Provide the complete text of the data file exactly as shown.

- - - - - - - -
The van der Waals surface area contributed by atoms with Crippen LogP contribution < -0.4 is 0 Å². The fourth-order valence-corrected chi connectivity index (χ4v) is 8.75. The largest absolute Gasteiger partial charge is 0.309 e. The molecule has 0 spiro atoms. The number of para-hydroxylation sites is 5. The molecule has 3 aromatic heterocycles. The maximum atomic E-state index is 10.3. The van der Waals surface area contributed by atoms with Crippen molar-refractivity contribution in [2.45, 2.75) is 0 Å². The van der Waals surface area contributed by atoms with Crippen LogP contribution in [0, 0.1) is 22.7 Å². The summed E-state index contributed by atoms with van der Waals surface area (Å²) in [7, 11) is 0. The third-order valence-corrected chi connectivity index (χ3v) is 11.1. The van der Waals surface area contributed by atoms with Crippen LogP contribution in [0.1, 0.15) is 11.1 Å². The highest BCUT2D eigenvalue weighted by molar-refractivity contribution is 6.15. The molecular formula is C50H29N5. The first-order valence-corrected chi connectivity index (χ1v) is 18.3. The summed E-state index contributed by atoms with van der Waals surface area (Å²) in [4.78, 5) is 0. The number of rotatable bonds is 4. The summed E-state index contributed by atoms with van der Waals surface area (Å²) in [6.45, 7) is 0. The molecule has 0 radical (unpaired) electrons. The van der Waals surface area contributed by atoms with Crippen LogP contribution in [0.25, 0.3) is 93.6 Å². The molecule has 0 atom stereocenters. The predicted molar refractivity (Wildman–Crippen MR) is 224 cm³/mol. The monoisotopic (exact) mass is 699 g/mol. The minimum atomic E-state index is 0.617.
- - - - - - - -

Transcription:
The van der Waals surface area contributed by atoms with Crippen LogP contribution < -0.4 is 0 Å². The fourth-order valence-corrected chi connectivity index (χ4v) is 8.75. The largest absolute Gasteiger partial charge is 0.309 e. The molecule has 0 spiro atoms. The number of para-hydroxylation sites is 5. The molecule has 3 aromatic heterocycles. The maximum atomic E-state index is 10.3. The van der Waals surface area contributed by atoms with Crippen molar-refractivity contribution in [2.45, 2.75) is 0 Å². The van der Waals surface area contributed by atoms with Crippen LogP contribution in [0, 0.1) is 22.7 Å². The summed E-state index contributed by atoms with van der Waals surface area (Å²) in [7, 11) is 0. The third-order valence-corrected chi connectivity index (χ3v) is 11.1. The van der Waals surface area contributed by atoms with Crippen LogP contribution in [0.1, 0.15) is 11.1 Å². The highest BCUT2D eigenvalue weighted by molar-refractivity contribution is 6.15. The molecular formula is C50H29N5. The first-order valence-corrected chi connectivity index (χ1v) is 18.3. The summed E-state index contributed by atoms with van der Waals surface area (Å²) in [4.78, 5) is 0. The number of rotatable bonds is 4. The summed E-state index contributed by atoms with van der Waals surface area (Å²) in [6.45, 7) is 0. The molecule has 0 radical (unpaired) electrons. The van der Waals surface area contributed by atoms with Crippen LogP contribution in [0.25, 0.3) is 93.6 Å². The molecule has 0 atom stereocenters. The predicted molar refractivity (Wildman–Crippen MR) is 224 cm³/mol. The monoisotopic (exact) mass is 699 g/mol. The minimum atomic E-state index is 0.617.